The vaccine dilemma: Veterinarian provides tips on how to successfully vaccinate the herd
Vaccines tend to be a common topic of debate between producers in the cattle industry. There is disagreement about what vaccines to administer and at what times.
Veterinarian Dr. Jay Hudson presented his thoughts on vaccinating cattle at the Johnson County Cattlewomen’s Agriculture Summit in Buffalo on Jan. 8.
Hudson said the epidemiological triad is critical to keep in mind when vaccinating cattle. This diagram allows producers to analyze the host cattle, the multiple agents affecting the host and the host’s environment.
Hudson stressed the importance for producers to improve the environment of their cattle and not just rely on vaccines to keep the herd healthy.
“The health of your cattle starts with you,” he said.
Hudson believes managing nutrition and stress levels is crucial for producers to keep their cattle healthy. He said management practices have a direct effect on the cattle, and vaccinations are not the only important factor when keeping cattle healthy.
“Producers can influence environment by using management tools, and this will influence pathogen levels,” Hudson said.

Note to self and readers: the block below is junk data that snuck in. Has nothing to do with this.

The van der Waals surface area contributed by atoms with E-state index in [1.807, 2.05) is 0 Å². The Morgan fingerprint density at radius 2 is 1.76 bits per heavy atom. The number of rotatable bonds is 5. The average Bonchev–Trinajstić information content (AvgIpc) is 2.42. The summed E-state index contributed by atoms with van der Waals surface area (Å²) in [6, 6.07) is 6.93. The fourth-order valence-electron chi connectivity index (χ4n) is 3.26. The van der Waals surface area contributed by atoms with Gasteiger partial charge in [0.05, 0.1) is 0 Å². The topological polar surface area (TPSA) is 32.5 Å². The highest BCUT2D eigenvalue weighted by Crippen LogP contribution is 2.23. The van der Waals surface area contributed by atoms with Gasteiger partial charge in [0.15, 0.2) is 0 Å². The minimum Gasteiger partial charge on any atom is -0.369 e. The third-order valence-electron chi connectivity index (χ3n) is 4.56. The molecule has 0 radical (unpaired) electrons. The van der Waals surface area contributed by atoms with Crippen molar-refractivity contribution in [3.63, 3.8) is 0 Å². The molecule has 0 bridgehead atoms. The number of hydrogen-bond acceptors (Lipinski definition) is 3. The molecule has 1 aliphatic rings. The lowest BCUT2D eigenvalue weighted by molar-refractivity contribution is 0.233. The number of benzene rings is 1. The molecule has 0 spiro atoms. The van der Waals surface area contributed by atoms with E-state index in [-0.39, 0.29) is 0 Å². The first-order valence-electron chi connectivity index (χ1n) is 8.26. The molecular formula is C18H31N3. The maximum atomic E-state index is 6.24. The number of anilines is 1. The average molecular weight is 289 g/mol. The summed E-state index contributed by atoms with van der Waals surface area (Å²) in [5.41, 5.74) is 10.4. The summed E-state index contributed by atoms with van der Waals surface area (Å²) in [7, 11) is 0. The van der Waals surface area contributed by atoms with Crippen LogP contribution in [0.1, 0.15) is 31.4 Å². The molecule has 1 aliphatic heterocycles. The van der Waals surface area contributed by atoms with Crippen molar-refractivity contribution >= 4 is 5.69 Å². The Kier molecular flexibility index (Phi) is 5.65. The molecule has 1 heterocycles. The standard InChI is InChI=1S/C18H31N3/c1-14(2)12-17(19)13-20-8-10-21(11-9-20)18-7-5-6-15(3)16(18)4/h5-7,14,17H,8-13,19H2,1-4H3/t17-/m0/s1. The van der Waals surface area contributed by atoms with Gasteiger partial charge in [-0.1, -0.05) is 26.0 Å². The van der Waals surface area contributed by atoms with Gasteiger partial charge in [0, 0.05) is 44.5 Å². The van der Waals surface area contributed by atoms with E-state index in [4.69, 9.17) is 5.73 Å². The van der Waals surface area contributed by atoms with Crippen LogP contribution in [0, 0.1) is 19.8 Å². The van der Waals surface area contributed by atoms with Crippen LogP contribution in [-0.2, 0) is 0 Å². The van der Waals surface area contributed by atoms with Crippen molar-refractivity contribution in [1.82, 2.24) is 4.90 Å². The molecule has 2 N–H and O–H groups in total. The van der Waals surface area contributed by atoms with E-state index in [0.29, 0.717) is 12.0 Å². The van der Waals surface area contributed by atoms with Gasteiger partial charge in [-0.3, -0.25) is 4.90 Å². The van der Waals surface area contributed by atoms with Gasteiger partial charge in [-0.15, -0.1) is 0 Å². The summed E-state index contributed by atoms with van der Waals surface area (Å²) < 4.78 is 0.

Hudson also noted stocking rate plays a role in the sickness rates of cattle. Commingling is also shown to increase stress levels.
“If producers over stock, it’s usually when they start seeing sickness,” said Hudson.
Each individual animal has its own, unique immune response. Hudson said in order to keep all cattle healthy, those with a weak immune system need to be protected.
“Herd immunity is essential, whether you’re talking about humans or animals. There are sets of the population which are going to have great innate immune systems and responses and others, which will be mediocre,” said Hudson.
He noted vaccines assist in developing high herd immunity levels, while genetics, stressors and nutrition play a role in which animals get sick as well.
Hudson said vaccinations are only one part of management practice.
“No vaccine is 100 percent,” he said.
Individual cattle may respond to vaccinations differently than others. He said the age of cattle and the operation/production system plays a role in vaccination response.
Producers introduce new cattle to the herd using different strategies, and it directly impacts the health of the herd.
“Closed herds, which don’t allow outside cattle to come in are notoriously the healthiest,” said Hudson.
When to vaccinate
Vaccinating cattle too many times throughout the year or giving cattle too many vaccinations at one time can put a lot of added stress on the animals.
“Those less stressed closed herds, even when not vaccinated very well, are far better off than herds getting seven to eight vaccinations,” said Hudson.
He said many studies have shown cortisol – the primary stress hormone – inhibits innate immune response, particularly at a young age in cattle. Hudson isn’t sure vaccinating calves more than a couple of times is worth the added stress.
“Stress equals sickness, this will always be true,” he said.